The Hobbit: Novel Summary: Chapter 17

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Summary
Bard again seeks to parley with Thorin, showing the dwarf the Arkenstone. Thorin guesses that Bilbo is responsible and shakes him in anger. At that moment, Gandalf shows himself to Thorin. The dwarf, feeling much betrayed buys back the Arkenstone by promising Bard the one-fourteenth share of the reward originally promised to Bilbo. With that, Thorin sends Bilbo away.
The host of dwarves for whom Thorin had earlier called arrives with enough provisions to withstand a long siege. As battle between the dwarves, men, and elves is about to be joined, Gandalf announces, "Dread has come upon you all!" for the goblins and their wargs are approaching. "So began a battle that none had expected; and it was called the Battle of Five Armies, and it was very terrible." The battle rages long and terribly; Bilbo watches, wearing the Ring. Just as the goblins seem to be on the verge of capturing the Mountain, Bilbo sees the Eagles arriving. A stone falls on his head, and he loses consciousness.
Analysis
As the Battle of Five Armies begins, Tolkien's prose takes on an almost biblical tone, anticipating the tone of the latter books of The Lord of the Rings and underscoring the more serious turn that the present volume has taken. Bilbo's horrified reaction to the battle also finds a counterpart in Sam's reaction to his first encounter with men's violence in The Lord of the Rings, and it no doubt relies on Tolkien's own hatred of and horror at war, forged on the French battlefields of World War I.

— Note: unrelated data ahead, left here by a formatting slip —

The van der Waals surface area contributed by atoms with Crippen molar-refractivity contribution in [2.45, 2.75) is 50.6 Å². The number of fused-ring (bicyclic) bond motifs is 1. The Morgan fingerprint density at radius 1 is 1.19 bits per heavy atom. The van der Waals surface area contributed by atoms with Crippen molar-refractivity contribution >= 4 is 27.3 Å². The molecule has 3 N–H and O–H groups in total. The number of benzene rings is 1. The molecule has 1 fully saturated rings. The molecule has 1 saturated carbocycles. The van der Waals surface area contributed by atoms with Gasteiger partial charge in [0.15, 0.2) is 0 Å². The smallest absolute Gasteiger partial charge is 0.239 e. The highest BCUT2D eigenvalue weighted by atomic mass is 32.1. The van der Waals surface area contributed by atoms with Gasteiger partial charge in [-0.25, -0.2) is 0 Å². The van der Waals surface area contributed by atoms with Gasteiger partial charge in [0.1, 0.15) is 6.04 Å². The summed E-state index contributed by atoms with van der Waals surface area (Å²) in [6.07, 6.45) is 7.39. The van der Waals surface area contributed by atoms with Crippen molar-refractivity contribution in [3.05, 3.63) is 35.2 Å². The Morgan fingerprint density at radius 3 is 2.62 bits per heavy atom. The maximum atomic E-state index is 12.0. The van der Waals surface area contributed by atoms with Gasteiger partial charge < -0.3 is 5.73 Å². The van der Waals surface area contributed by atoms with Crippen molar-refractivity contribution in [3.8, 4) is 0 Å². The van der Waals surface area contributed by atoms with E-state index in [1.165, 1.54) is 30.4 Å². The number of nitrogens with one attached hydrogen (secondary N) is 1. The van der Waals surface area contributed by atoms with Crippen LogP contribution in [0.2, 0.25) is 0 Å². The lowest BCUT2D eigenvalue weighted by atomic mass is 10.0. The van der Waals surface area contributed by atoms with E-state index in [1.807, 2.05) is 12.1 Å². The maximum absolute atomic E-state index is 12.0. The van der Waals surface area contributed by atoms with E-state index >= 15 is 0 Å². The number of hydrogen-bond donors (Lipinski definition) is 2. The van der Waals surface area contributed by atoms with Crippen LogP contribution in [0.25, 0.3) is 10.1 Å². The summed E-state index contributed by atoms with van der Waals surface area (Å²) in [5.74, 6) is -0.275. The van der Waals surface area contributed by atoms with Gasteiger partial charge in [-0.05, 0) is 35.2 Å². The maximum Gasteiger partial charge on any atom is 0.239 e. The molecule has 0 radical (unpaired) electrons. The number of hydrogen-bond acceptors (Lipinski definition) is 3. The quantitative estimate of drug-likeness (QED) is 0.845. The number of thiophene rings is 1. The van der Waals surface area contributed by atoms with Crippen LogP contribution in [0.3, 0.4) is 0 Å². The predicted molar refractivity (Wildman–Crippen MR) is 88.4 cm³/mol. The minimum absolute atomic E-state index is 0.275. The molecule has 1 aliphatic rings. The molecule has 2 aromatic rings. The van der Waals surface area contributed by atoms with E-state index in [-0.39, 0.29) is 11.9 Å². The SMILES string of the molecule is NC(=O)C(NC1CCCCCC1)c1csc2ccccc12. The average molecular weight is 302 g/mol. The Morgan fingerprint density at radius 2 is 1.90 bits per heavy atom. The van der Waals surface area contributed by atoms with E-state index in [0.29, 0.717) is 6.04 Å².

The eagles' arrival in the darkest part of the battle illustrates Tolkien's theory of the eucatastrophe: a sudden and unexpected reversal, not from good to bad, as the word "catastrophe" means, but from bad to good (indicated by the Greek prefix "eu"-as in euphoria, euphonious, et al.-attached to "catastrophe"). Tolkien held, "The eucatastrophic tale is the true form of fairy-tale [as a genre], and its highest function" (A Tolkien Reader, p. 85). The "sudden joyous 'turn': this joy, which is one of the things which fairy-stories can produce supremely well, is not essentially 'escapist' or 'fugitive.' In its fairy-tale-or otherworld-setting, it is a sudden and miraculous grace: never to be counted on to recur. It does not deny the existence of dyscatastrophe, of sorrow and failure: the possibility of these is necessary to the joy of deliverance; it denies (in the face of much evidence, if you will) universal final defeat and in so far is evangelium [Gk. "good news," or "gospel"], giving a fleeting glimpse of Joy, Joy beyond the walls of the world, poignant as grief" (A Tolkien Reader, p. 86). Readers need not share Tolkien's Christian convictions to appreciate the contribution he makes to the study of the fairy tale. He identifies the eucatastrophe as that element which, in many ways, makes fantastic literature distinctive, and Bilbo's experience of the eagles-his sudden, unexpected, undeserved experience of hope in the midst of hopelessness ("he had seen a sight that made his heart leap.")-demonstrates that Tolkien, the master craftsman, can construct the same experience for his audience.

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